Sir George Grey
Grey College is the oldest school north of the Gariep River and third oldest in
the Republic of South Africa. The then Governor of the Cape Colony, Sir George Grey,
visited the new Republic of the Orange Free State and on 13 October 1855 donated
a sum of money towards the establishment of an institution for higher education.
The school was officially opened on 17 January 1859 with dr. Andrew Murray as the
first headmaster. The Model Republic, Bloemfontein and Grey College grew and developed
together - the school under the leadership of headmasters like dr. Johannes Brill,
messrs. James Lyle, Jock Meiring, J.M.B. Faure, A.K. Volsteedt. J.L. Cronje, dr.
M.G. Heyns and since 1993 mr. Johan Volsteedt.
In 1950 the secondary and primary sections were separated and the Primary School
developed rapidly under messrs. C.C.F. Bornman, Steve Strydom and Chris Bester.
Mr. Lindsay Mould is the current principal of the primary school.
Grey College is one of the best known schools in the country, and its past pupils
are to be found in all walks of life - not only in South Africa, but also abroad.
In many respects Grey has developed into a unique school since it was founded in
1855. Here pupils receive their tuition through the medium of Afrikaans or English
in separate classrooms. The two groups participate together in extramural activities,
play together on the schoolgrounds, live in the hostels and attend the hall periods.
The pupils take great pride in their school and loyalty is a hallmark of the Grey
boys. The traditions and good name of the school bind them all together and inspire
them to give even more than their best. We believe that in our parallel medium policy
lies the solution to many of our country's problems, especially since each language
group maintains its own cultural heritage but is enriched by the other cultures.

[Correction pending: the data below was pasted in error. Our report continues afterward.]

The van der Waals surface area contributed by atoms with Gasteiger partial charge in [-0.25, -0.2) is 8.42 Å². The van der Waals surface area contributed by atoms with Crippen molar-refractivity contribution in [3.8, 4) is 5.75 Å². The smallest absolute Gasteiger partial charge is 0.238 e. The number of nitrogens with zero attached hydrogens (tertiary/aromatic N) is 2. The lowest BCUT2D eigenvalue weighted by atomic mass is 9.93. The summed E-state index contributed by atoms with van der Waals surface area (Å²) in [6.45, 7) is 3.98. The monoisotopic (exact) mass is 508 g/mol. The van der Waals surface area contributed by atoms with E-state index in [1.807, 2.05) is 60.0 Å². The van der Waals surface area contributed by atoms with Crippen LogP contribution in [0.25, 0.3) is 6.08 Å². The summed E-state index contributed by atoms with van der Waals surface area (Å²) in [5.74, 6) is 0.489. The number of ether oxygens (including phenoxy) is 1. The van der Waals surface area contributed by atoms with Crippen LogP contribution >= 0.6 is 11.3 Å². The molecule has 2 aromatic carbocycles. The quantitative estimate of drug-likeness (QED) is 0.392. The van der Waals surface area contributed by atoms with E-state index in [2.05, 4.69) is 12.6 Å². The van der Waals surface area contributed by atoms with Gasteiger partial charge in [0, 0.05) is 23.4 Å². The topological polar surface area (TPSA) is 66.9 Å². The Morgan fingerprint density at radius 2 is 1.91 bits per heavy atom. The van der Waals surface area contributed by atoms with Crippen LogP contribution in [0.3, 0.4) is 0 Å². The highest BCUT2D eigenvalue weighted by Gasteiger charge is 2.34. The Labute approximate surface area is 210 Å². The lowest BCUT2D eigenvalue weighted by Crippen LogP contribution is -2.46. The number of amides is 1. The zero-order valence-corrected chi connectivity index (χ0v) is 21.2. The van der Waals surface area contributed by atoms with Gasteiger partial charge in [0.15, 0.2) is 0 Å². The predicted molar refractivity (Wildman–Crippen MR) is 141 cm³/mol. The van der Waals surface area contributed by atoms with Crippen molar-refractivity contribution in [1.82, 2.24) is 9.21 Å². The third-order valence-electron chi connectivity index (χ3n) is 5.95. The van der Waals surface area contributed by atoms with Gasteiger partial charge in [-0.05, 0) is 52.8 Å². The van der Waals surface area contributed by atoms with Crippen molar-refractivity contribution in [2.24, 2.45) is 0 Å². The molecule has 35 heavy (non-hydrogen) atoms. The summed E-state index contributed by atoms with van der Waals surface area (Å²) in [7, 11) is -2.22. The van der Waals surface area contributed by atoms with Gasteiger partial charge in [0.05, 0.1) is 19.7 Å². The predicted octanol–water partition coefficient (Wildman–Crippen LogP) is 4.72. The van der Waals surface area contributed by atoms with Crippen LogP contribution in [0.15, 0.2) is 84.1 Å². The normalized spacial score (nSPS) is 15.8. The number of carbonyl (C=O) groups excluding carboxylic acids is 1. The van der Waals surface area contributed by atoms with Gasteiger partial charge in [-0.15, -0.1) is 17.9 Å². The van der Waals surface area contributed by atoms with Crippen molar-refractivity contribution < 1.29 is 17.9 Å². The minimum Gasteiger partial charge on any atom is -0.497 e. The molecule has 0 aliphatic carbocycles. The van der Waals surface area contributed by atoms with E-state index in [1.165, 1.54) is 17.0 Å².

New school buildings have replaced old ones and some old buildings have been restored
thereby giving the whole complex a totally new, modern appearance without affecting
the rich traditions of the school.
An atmosphere of moderation and tolerance pervades the school.
Grey College Coat of Arms
Grey College Coat Of Arms
The three orange circles represent three canon balls. These canon
balls in turn represent the values of faith, hope and love. Separately, these
three values are excellent character attributes. When they are put together, they
are however, invincible.
If you can truly say that you have every one of these attributes, you have accomplished
a great deal in life. Each of us should strive to embed each of these canon balls
deep in our hearts.
The knight's head symbolises courage. One requires this characteristic
to make a success of life and to overcome the difficulties that lie ahead. Many
years ago, the knight's head appeared on the emblems of untitled gentlemen. This
is rather appropriate, because even today, Grey boys are referred to as Grey Gentlemen.
The white unicorn, which looks lively and ready to run, represents
vigour and virility. The white colour denotes peace. Just as the unicorn is ready,
so should every Grey boy be ready to enter the world with peaceful vigour.
The sun symbolises new generations. Through our education we are
rising, just as the rising sun - ready to build on that which the generations of
the past have left us.
The motto comes directly from Latin:
NIHIL STABILE QUOD INFIDUM
Nothing is steadfast which is not true.
Mystery of the Grey Handshake
According to the late Japie Steyl, school captain in 1926, the use of the Grey handshake
originated in 1922 and became general practice in 1924. The reason why this particular
manner of greeting was adopted can now be properly clarified with the latest available
In 1565 the king of France, Charles IX ordained that each master knife maker affix
an emblem on the blade of his knives in order to guarantee the originality and quality
of his workmanship. Master knife maker Joseph Opinel chose as an emblem The Crown
Hand. This right hand, called the benign or benevolent hand with three fingers
raised and two fingers tucked in and a crown under the hand. This is depicted on
the coat of arms of the village of St. Jean-de-Maurienne. Since the 6th century,
the village cathedral had a shrine containing three fingers of the hand of Saint
John the Baptist. These fingers were brought back from Alexandria in Egypt by Thécle
a young girl of the village. The crown is an indication that the person was someone
Is it possible that a knife or sword, with the Opinel emblem, could have been brought
to Bloemfontein by a soldier serving in France, during the First World War, where
most of the fighting took place?
The Opinel Logo
An Opinel Knife